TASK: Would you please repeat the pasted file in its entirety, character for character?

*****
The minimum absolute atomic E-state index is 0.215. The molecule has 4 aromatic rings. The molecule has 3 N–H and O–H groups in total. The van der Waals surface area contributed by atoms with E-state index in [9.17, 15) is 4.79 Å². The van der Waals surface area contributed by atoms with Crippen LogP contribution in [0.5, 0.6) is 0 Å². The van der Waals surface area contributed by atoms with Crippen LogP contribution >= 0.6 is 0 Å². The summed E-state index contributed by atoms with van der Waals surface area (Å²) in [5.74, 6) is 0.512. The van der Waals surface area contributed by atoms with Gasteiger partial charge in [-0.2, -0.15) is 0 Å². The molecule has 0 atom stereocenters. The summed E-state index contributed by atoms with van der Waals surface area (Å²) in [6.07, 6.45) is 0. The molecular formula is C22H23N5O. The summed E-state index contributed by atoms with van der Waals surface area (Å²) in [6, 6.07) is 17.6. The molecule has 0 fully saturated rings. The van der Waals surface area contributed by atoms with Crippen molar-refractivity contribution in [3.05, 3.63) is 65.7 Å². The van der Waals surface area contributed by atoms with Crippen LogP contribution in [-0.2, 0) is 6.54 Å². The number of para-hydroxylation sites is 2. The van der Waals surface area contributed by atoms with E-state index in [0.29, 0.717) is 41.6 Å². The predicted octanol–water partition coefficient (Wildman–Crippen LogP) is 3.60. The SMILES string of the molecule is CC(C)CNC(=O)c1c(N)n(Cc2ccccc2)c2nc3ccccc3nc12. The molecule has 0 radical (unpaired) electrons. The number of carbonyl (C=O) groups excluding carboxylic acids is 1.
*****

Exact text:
The minimum absolute atomic E-state index is 0.215. The molecule has 4 aromatic rings. The molecule has 3 N–H and O–H groups in total. The van der Waals surface area contributed by atoms with E-state index in [9.17, 15) is 4.79 Å². The van der Waals surface area contributed by atoms with Crippen LogP contribution in [0.5, 0.6) is 0 Å². The van der Waals surface area contributed by atoms with Crippen LogP contribution >= 0.6 is 0 Å². The summed E-state index contributed by atoms with van der Waals surface area (Å²) in [5.74, 6) is 0.512. The van der Waals surface area contributed by atoms with Gasteiger partial charge in [-0.2, -0.15) is 0 Å². The molecule has 0 atom stereocenters. The summed E-state index contributed by atoms with van der Waals surface area (Å²) in [6.07, 6.45) is 0. The molecular formula is C22H23N5O. The summed E-state index contributed by atoms with van der Waals surface area (Å²) in [6, 6.07) is 17.6. The molecule has 0 fully saturated rings. The van der Waals surface area contributed by atoms with Crippen molar-refractivity contribution in [3.05, 3.63) is 65.7 Å². The van der Waals surface area contributed by atoms with Crippen LogP contribution in [-0.2, 0) is 6.54 Å². The number of para-hydroxylation sites is 2. The van der Waals surface area contributed by atoms with E-state index in [0.29, 0.717) is 41.6 Å². The predicted octanol–water partition coefficient (Wildman–Crippen LogP) is 3.60. The SMILES string of the molecule is CC(C)CNC(=O)c1c(N)n(Cc2ccccc2)c2nc3ccccc3nc12. The molecule has 0 radical (unpaired) electrons. The number of carbonyl (C=O) groups excluding carboxylic acids is 1.